BEIJING – Japan urged China on Monday to scrap import restrictions on farm, forestry and fisheries products that were put in place after the Fukushima nuclear crisis erupted in March 2011.
Kazuyoshi Honkawa, vice minister of agriculture, forestry and fisheries, made the request at a bilateral subcabinet-level dialogue in Beijing on agricultural issues.
The dialogue was resumed for the first time in six years, after the talks were suspended by Chinese outrage over Japan’s effective nationalization of the Senkaku Islands, which are claimed by both China and Taiwan.
After the triple core meltdown took place at the Fukushima No. 1 nuclear power plant, China prohibited all imports of agricultural, forestry and fisheries products from 10 prefectures including Fukushima, Miyagi and Ibaraki over radiation fears.
Honkawa asked Chinese Vice Agriculture Minister Qu Dongyu to urge authorities to lift the ban, which is administered by China’s General Administration of Quality Supervision, Inspection and Quarantine.
Honkawa said he did not receive a clear answer on the issue from the Chinese ministry.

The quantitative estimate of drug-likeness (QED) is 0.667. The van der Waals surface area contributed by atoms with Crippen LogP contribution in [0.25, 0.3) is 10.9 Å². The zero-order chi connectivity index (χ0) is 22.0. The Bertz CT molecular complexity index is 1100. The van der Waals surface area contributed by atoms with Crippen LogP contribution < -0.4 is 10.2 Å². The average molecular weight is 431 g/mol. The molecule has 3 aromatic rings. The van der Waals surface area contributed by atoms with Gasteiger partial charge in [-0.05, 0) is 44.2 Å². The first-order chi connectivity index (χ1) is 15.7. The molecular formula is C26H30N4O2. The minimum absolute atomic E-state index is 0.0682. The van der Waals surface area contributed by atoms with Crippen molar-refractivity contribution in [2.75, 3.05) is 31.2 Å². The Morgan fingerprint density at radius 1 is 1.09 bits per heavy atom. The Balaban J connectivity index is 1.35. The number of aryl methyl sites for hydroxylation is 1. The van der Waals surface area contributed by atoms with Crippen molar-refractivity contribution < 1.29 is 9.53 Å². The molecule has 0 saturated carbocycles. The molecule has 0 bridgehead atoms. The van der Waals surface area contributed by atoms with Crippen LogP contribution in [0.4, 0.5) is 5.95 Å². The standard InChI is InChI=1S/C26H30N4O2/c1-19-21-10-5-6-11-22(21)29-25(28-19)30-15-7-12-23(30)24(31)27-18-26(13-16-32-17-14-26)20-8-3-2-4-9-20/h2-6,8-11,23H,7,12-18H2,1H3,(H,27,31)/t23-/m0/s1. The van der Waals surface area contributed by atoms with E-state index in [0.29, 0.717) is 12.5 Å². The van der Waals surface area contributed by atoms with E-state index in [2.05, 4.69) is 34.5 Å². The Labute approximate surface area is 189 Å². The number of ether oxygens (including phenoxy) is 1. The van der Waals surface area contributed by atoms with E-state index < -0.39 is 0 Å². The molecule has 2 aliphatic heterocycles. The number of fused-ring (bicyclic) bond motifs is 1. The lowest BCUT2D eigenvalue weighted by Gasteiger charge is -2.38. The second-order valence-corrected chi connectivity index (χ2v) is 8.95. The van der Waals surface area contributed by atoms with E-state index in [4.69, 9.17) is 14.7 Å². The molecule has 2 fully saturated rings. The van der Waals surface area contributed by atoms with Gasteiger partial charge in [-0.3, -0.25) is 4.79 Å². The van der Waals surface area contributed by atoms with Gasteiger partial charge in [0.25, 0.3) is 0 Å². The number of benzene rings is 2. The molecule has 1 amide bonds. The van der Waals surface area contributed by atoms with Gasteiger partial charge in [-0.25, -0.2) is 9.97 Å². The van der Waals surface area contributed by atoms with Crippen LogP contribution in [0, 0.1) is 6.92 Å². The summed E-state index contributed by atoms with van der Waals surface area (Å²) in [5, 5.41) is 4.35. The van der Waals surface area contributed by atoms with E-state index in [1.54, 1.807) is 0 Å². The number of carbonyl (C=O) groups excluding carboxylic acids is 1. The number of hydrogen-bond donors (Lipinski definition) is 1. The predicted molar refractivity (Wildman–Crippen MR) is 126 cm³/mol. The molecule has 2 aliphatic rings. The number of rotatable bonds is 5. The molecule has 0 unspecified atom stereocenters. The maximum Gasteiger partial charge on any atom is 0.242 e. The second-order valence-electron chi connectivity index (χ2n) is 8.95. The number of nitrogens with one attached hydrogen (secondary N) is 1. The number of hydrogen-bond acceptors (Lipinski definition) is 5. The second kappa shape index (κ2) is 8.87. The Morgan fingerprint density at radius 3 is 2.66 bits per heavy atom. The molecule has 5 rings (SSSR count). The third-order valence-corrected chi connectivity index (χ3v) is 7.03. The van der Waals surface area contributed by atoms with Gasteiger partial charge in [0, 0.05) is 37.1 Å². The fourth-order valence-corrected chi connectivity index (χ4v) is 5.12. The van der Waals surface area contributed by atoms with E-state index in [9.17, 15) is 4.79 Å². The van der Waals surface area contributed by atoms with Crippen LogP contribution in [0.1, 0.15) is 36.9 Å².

After the dialogue, he told reporters that the rapidly growing Chinese market is very attractive for Japanese agriculture, forestry and fisheries industries, suggesting his ministry’s aim of expanding farm exports to China.
Economic relations between Japan and China have been on the mend in recent months.
At talks last November, Prime Minister Shinzo Abe and Chinese Premier Li Keqiang agreed to restart a high-level economic dialogue that brings together the two countries’ key economic officials at an early date this year. In December, Japan and China held economic partnership talks led by vice ministerial officials for the first time in more than five years.